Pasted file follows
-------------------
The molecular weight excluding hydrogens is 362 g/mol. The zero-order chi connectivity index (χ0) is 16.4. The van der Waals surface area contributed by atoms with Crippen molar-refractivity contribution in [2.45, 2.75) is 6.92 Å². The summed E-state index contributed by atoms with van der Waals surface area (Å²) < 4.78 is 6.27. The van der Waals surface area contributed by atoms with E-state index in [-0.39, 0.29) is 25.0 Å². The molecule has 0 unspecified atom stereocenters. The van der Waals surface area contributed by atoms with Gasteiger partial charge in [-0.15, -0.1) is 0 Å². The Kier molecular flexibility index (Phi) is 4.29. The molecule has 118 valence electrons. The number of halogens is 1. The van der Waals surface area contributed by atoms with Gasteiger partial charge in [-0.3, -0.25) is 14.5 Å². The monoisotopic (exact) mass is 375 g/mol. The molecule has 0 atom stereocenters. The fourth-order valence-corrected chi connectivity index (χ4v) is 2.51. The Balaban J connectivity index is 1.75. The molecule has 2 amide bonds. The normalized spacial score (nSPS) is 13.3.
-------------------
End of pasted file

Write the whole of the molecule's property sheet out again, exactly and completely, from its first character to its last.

The molecular weight excluding hydrogens is 362 g/mol. The zero-order chi connectivity index (χ0) is 16.4. The van der Waals surface area contributed by atoms with Crippen molar-refractivity contribution in [2.45, 2.75) is 6.92 Å². The summed E-state index contributed by atoms with van der Waals surface area (Å²) < 4.78 is 6.27. The van der Waals surface area contributed by atoms with E-state index in [-0.39, 0.29) is 25.0 Å². The molecule has 0 unspecified atom stereocenters. The van der Waals surface area contributed by atoms with Gasteiger partial charge in [-0.15, -0.1) is 0 Å². The Kier molecular flexibility index (Phi) is 4.29. The molecule has 118 valence electrons. The number of halogens is 1. The van der Waals surface area contributed by atoms with Gasteiger partial charge in [-0.3, -0.25) is 14.5 Å². The monoisotopic (exact) mass is 375 g/mol. The molecule has 0 atom stereocenters. The fourth-order valence-corrected chi connectivity index (χ4v) is 2.51. The Balaban J connectivity index is 1.75. The molecule has 2 amide bonds. The normalized spacial score (nSPS) is 13.3.